The second-largest U.S. medical specialty society announced a plan to reinvent family medicine last week by using the ubiquitous deployment of healthcare information technology, retooled and IT-intensive residency and continuing medical education programs.
The 97,000-member American Academy of Family Physicians and six organizations related to the specialty issued a 30-page blueprint, "The Future of Family Medicine," published in the Annals of Family Medicine on March 30. The report shows a near 50% decline since 1997 in U.S. medical school graduates taking placement in some 400 family medicine residency programs.
Their disinterest has contributed to a "steady and progressing decline" from 1980 to 1999 in the percentage of physicians who specialize in family medicine. In addition, net income for physicians has slid in many fields but "more so for primary-care physicians than for specialists," the report said.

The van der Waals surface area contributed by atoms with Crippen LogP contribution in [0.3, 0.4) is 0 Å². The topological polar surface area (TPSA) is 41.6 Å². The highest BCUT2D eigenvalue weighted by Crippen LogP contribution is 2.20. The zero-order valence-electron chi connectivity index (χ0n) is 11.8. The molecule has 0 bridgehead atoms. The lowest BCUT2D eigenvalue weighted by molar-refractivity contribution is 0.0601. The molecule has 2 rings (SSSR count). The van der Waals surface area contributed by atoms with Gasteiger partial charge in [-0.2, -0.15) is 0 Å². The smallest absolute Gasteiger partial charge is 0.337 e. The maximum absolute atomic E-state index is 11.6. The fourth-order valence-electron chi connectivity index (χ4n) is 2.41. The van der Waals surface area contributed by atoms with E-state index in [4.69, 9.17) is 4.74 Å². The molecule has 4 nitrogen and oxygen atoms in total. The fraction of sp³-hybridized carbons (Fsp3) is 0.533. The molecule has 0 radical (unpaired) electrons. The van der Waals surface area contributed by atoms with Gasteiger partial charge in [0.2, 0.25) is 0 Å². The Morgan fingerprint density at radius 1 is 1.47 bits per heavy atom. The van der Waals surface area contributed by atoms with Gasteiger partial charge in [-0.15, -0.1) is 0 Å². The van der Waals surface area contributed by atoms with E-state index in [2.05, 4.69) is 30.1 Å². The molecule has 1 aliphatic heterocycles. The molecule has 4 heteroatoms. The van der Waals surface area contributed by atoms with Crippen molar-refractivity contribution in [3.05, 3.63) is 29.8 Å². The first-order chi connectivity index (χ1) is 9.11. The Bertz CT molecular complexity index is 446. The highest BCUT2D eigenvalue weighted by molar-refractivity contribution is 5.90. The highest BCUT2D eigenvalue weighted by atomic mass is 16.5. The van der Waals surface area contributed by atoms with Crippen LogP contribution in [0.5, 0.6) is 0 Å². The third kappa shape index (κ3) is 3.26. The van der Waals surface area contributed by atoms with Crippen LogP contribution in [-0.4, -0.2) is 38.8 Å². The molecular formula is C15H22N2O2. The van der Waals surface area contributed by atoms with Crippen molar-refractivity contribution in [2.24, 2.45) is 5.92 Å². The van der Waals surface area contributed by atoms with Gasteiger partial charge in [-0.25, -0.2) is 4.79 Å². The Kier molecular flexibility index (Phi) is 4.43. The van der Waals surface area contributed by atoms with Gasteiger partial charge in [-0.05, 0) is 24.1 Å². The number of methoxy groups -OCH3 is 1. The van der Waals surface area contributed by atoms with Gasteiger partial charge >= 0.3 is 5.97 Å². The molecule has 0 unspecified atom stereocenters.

Still, the report noted that Americans favor receiving care from a physician who knows them.
The recommendations drew heavily on the 2001 Institute of Medicine report Crossing the Quality Chasm and were based on surveys of medical students, patients, physicians and residents.
The report echoes the IOM call to create a patient-centered "medical home" for all Americans, with family physicians as the coordinators of care. It calls for arming family practices with standardized electronic information systems and encouraging practitioners to use evidence-based medicine. The report also calls for a data-driven, career-long physician self-assessment system.
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